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USC women’s water polo wins NCAA title with record-breaking rout over UCLA

The USC's women's water polo team celebrates after defeating UCLA to win the 2021 NCAA water polo title.
The USC’s women’s water polo team celebrates after defeating UCLA to win the 2021 NCAA water polo title on Sunday.
(John McGillen / USC Athletics)

The goals were relentless. A low ball skipped past the defense. A high corner shot found the back of the cage. A powerful drive slipped through the goalie’s fingers.

The onslaught left UCLA stunned. USC left as champions.

The No. 1 Trojans dominated rival UCLA in the NCAA championship Sunday at UCLA’s Spieker Aquatics Center in a wire-to-wire 18-9 victory to clinch the program’s sixth NCAA title. It was the largest margin of victory in an NCAA championship game, decimating the previous mark of four, and the most goals scored in a championship final.

Each of the previous five NCAA titles were decided by one goal, including USC’s last triumph in 2018. For once, the Trojans weren’t left to sweat out the final seconds. This time, they were wrapped in a group hug on the pool deck as the clock counted down. When the final horn sounded, head coach Marko Pintaric had his arms wrapped around the shoulders of two players as they all jumped into the pool.

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Lindsay Gottlieb did not intend to leave the NBA, but USC won over its new women’s basketball coach by promising to invest the resources needed to win.

“They wanted it so much,” said Pintaric, who won his first national title as a head coach. “They waited for too long.”

Since 2018, USC’s road back to the championship has been dramatic for all the wrong reasons. The 2019 season was marred by the Varsity Blues scandal and the Trojans lost by one in the national final to Stanford. They returned in 2020 with the No. 1 ranking but had their championship hopes dashed by the COVID-19 pandemic.

“We’ve waited two years for this moment,” said redshirt senior Denise Mammolito, who had a goal and four assists.

The Trojans (22-1) unleashed all their pent-up frustration from the opening sprint, jumping out to a 2-0 lead in 91 seconds. They rattled off five straight goals in the first half to increase their lead to six with 3:13 remaining in the second quarter and avenged their only loss of the season with the most goals they’ve ever scored against their rivals.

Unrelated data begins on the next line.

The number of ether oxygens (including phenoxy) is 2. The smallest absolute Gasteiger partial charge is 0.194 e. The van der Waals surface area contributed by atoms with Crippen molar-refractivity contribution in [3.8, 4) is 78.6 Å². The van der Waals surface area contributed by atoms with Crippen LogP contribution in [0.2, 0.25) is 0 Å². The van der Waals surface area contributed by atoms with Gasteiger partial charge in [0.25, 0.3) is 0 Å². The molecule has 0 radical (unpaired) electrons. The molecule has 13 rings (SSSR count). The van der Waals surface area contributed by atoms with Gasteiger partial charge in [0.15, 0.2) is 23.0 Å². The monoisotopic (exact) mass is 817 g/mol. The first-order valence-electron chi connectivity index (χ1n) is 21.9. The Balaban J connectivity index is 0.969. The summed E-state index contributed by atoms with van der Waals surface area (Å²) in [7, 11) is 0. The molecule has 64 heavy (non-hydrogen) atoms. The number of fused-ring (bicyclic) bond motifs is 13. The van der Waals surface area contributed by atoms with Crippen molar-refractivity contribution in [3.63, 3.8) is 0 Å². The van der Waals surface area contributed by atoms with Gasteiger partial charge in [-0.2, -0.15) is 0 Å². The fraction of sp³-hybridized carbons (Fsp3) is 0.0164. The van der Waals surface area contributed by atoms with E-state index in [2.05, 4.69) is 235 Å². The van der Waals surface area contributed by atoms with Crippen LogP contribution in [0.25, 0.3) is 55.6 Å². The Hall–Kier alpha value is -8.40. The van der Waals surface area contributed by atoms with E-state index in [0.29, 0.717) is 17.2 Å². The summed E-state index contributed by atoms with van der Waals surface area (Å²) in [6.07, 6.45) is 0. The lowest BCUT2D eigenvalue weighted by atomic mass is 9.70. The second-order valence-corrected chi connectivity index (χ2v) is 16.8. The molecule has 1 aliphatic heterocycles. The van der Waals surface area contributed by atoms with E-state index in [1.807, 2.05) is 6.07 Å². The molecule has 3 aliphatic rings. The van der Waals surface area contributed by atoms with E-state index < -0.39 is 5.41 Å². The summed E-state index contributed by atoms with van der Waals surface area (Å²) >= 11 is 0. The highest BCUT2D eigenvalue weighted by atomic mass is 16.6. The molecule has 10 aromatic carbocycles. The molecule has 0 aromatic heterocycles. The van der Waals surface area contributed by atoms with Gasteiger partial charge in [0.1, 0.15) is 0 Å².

USC's Denise Mammolito looks to shoot past UCLA's Val Ayala during the 2021 NCAA women's water polo final on Sunday.
(John McGillen / USC Athletics)

The 18 goals were the most allowed by the No. 3 Bruins (15-5) this season. With each score, the Trojans grew more boisterous on the pool deck. The energy overwhelmed the Bruins.

“They were pretty much lights out,” UCLA head coach Adam Wright said.

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USC goalie Holly Parker had a career-high 13 saves as the Trojans kept UCLA’s leading scorer Hannah Palmer without a goal. Sophomore Abbi Hill led the Bruins with three goals, two of which came on penalties.

After beating Stanford in Saturday’s semifinal, UCLA was hoping to build off the momentum from its first NCAA tournament win over the Cardinal since 2009. The Bruins program that is tied for the most NCAA titles in women’s water polo hasn’t reached the pinnacle in 12 years.

UCLA had just one player — fifth-year senior Brooke Maxson — who had experienced a national championship game. The defender watched from the sideline in 2017 when UCLA lost 8-7 to Stanford.

“This was everyone’s first experience in this type of game,” Wright said. “We tried to make it the same game, clearly didn’t do that.”

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On the other side, the Trojans leaned on their experience from 2019. The upperclassmen told the freshmen what to expect. They felt focused, hungry and ready to play, said redshirt senior Maud Megens, a Dutch national team member who had six goals, three steals and three assists.

In final words to his team Saturday night, Pintaric simply wished them good luck. With leaders like Megens and Mammolito, who returned for an additional season after last year’s disappointing cancellation, the coach knew his team was ready.

“This was their journey from Day 1 to now,” Pintaric said. “You couldn’t write a happier ending.”


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